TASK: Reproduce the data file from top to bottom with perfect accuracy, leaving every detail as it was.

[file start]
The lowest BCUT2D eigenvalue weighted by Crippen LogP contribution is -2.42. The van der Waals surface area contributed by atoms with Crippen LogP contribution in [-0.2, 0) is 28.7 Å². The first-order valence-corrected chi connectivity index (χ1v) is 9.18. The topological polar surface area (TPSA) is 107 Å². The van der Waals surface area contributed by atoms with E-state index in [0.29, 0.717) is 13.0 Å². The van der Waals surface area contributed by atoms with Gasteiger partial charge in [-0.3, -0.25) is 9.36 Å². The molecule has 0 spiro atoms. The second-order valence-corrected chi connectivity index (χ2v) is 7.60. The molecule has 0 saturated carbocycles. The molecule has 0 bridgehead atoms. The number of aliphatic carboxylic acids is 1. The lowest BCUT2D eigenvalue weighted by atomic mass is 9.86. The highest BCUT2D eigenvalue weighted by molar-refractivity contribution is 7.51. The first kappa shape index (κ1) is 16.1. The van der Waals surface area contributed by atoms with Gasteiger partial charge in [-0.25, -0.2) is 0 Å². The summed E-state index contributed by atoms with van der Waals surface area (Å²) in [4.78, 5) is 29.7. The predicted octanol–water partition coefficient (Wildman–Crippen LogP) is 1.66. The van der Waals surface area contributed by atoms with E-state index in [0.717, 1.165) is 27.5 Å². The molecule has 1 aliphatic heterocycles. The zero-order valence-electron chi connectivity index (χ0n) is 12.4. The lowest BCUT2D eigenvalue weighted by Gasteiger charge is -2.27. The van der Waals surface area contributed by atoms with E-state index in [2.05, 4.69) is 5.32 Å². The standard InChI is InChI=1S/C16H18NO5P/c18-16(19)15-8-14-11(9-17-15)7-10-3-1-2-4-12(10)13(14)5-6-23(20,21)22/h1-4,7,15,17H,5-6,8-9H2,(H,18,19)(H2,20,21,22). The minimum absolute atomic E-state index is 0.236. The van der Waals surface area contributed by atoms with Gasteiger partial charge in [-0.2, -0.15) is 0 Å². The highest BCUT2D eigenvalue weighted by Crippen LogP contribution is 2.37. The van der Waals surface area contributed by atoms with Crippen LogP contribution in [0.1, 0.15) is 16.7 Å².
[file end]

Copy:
The lowest BCUT2D eigenvalue weighted by Crippen LogP contribution is -2.42. The van der Waals surface area contributed by atoms with Crippen LogP contribution in [-0.2, 0) is 28.7 Å². The first-order valence-corrected chi connectivity index (χ1v) is 9.18. The topological polar surface area (TPSA) is 107 Å². The van der Waals surface area contributed by atoms with E-state index in [0.29, 0.717) is 13.0 Å². The van der Waals surface area contributed by atoms with Gasteiger partial charge in [-0.3, -0.25) is 9.36 Å². The molecule has 0 spiro atoms. The second-order valence-corrected chi connectivity index (χ2v) is 7.60. The molecule has 0 saturated carbocycles. The molecule has 0 bridgehead atoms. The number of aliphatic carboxylic acids is 1. The lowest BCUT2D eigenvalue weighted by atomic mass is 9.86. The highest BCUT2D eigenvalue weighted by molar-refractivity contribution is 7.51. The first kappa shape index (κ1) is 16.1. The van der Waals surface area contributed by atoms with Gasteiger partial charge in [-0.25, -0.2) is 0 Å². The summed E-state index contributed by atoms with van der Waals surface area (Å²) in [4.78, 5) is 29.7. The predicted octanol–water partition coefficient (Wildman–Crippen LogP) is 1.66. The van der Waals surface area contributed by atoms with E-state index in [0.717, 1.165) is 27.5 Å². The molecule has 1 aliphatic heterocycles. The zero-order valence-electron chi connectivity index (χ0n) is 12.4. The lowest BCUT2D eigenvalue weighted by Gasteiger charge is -2.27. The van der Waals surface area contributed by atoms with E-state index in [2.05, 4.69) is 5.32 Å². The standard InChI is InChI=1S/C16H18NO5P/c18-16(19)15-8-14-11(9-17-15)7-10-3-1-2-4-12(10)13(14)5-6-23(20,21)22/h1-4,7,15,17H,5-6,8-9H2,(H,18,19)(H2,20,21,22). The minimum absolute atomic E-state index is 0.236. The van der Waals surface area contributed by atoms with Gasteiger partial charge in [-0.2, -0.15) is 0 Å². The highest BCUT2D eigenvalue weighted by Crippen LogP contribution is 2.37. The van der Waals surface area contributed by atoms with Crippen LogP contribution in [0.1, 0.15) is 16.7 Å².